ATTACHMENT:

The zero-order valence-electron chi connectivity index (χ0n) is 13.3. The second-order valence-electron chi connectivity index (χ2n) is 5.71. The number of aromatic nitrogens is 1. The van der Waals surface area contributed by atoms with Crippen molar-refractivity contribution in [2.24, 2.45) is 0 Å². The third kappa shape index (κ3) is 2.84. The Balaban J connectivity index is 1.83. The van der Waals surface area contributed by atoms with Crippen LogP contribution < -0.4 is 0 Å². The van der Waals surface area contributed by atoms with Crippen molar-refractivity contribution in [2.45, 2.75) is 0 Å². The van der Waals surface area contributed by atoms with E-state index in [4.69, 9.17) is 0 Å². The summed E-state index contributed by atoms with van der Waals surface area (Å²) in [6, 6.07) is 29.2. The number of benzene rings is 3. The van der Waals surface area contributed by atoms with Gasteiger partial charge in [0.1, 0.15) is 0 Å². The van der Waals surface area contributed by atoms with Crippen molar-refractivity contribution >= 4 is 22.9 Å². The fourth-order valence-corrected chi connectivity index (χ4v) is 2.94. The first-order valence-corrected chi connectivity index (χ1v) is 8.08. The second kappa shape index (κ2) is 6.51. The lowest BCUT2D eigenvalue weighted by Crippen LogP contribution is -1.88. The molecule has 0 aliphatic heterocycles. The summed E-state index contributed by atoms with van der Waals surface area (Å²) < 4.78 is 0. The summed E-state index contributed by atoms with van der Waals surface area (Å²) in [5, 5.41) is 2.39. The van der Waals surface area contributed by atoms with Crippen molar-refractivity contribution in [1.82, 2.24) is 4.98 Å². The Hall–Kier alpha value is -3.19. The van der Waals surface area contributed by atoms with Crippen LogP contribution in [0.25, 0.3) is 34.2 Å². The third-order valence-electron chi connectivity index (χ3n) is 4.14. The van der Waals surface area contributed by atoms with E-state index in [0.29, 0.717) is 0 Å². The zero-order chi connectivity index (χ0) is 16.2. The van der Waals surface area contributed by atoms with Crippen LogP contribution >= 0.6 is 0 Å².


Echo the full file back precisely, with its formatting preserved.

The zero-order valence-electron chi connectivity index (χ0n) is 13.3. The second-order valence-electron chi connectivity index (χ2n) is 5.71. The number of aromatic nitrogens is 1. The van der Waals surface area contributed by atoms with Crippen molar-refractivity contribution in [2.24, 2.45) is 0 Å². The third kappa shape index (κ3) is 2.84. The Balaban J connectivity index is 1.83. The van der Waals surface area contributed by atoms with Crippen LogP contribution < -0.4 is 0 Å². The van der Waals surface area contributed by atoms with Crippen molar-refractivity contribution in [2.45, 2.75) is 0 Å². The van der Waals surface area contributed by atoms with E-state index in [4.69, 9.17) is 0 Å². The summed E-state index contributed by atoms with van der Waals surface area (Å²) in [6, 6.07) is 29.2. The number of benzene rings is 3. The van der Waals surface area contributed by atoms with Gasteiger partial charge in [0.1, 0.15) is 0 Å². The van der Waals surface area contributed by atoms with Crippen molar-refractivity contribution >= 4 is 22.9 Å². The fourth-order valence-corrected chi connectivity index (χ4v) is 2.94. The first-order valence-corrected chi connectivity index (χ1v) is 8.08. The second kappa shape index (κ2) is 6.51. The lowest BCUT2D eigenvalue weighted by Crippen LogP contribution is -1.88. The molecule has 0 aliphatic heterocycles. The summed E-state index contributed by atoms with van der Waals surface area (Å²) < 4.78 is 0. The summed E-state index contributed by atoms with van der Waals surface area (Å²) in [5, 5.41) is 2.39. The van der Waals surface area contributed by atoms with Crippen molar-refractivity contribution in [1.82, 2.24) is 4.98 Å². The Hall–Kier alpha value is -3.19. The van der Waals surface area contributed by atoms with Crippen LogP contribution in [0.25, 0.3) is 34.2 Å². The third-order valence-electron chi connectivity index (χ3n) is 4.14. The van der Waals surface area contributed by atoms with E-state index in [0.29, 0.717) is 0 Å². The zero-order chi connectivity index (χ0) is 16.2. The van der Waals surface area contributed by atoms with Crippen LogP contribution >= 0.6 is 0 Å².